The cost at the bowser is going to climb for two reasons, one domestic and one from overseas.
And the Organisation of Petroleum Exporting Countries (OPEC) has agreed to cut production by 100,000 barrels a day.
Both of these decisions are going to cause petrol prices to shoot up.
Why is the petrol excise cut expiring?
The reason for the petrol excise going back to its regular price is simple – money.
The federal government draws in a substantial amount of money from the excise (which is another name for a tax), which is usually 44 cents a litre. But since March 30, the government has been collecting half that.
And while it sucks to pay an extra 25 cents a litre in October than you did in September, the reality is the petrol excise is a big part of the federal budget.
If you weren’t paying the petrol excise, odds are the federal government would be collecting that money from you from somewhere else, like a rise in income taxes or the GST.
The money from the excise goes into the general kitty for the federal budget, rather than funding something in particular.
When does the petrol excise cut expire?
The petrol excise will go back to its full price on September 29 this year.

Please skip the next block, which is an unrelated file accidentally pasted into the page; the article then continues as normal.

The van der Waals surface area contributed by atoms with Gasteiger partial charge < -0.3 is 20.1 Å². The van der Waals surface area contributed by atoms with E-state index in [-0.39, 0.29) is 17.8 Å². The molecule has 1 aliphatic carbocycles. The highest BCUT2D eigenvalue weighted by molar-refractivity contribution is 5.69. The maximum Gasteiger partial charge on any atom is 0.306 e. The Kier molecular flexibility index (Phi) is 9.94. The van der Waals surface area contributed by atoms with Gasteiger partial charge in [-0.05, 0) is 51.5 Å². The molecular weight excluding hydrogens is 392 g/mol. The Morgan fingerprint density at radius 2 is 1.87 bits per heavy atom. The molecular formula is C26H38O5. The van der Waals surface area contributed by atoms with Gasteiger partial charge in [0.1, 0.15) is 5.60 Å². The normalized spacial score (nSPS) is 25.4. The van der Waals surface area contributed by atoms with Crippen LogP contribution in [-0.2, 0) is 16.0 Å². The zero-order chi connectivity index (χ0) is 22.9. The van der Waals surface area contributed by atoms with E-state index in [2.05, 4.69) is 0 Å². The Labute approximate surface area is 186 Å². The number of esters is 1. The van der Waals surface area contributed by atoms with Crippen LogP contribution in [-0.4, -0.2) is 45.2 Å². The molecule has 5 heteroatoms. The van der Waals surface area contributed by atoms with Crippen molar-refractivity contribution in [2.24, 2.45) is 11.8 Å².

Which means all other things being equal, prices will jump 25.3 cents overnight.
This means the price is slightly more than doubling – the excise rises twice a year based on movements in the consumer price index.
Why is OPEC cutting production?
OPEC is cutting production for the same simple reason – money.
By reducing the amount of oil they pump out, they will cause the price to go up.
The 100,000 barrels a day they won’t be drilling is not a substantial amount, just 0.1 per cent.
But they are hoping the cut to supply will halt the decline of oil prices which has been going on for a few months now.
This comes despite the pleas of the United States, who had begged OPEC to boost production to lower prices.
But the higher the prices, the more OPEC makes.
OPEC is an intergovernmental organisation of 13 member countries that account for 81 per cent of “proven” oil reserves.
Because of their control of supply, OPEC can operate a cartel with impunity.
And unfortunately, most of the countries in OPEC are ones that don’t have great relationships with Australia.
The countries in OPEC are Algeria, Angola, Equatorial Guinea, Gabon, Iran, Iraq, Kuwait, Libya, Nigeria, the Republic of the Congo, Saudi Arabia, the United Arab Emirates and Venezuela.
The associated oil producing nations of Azerbaijan, Bahrain, Brunei Darussalam, Kazakhstan, Malaysia, Mexico, Oman, Philippines, Russia, Sudan and South Sudan will also cut production in line with OPEC’s decision.
Why can’t non-OPEC countries drill more oil?
There’s nothing stopping countries that aren’t in OPEC from drilling more oil.
But for many of the non-OPEC nations, governments can’t instruct the oil companies to produce more.
And when prices of oil go up, there’s not much incentive for Shell or BP to drill so much the prices go down again.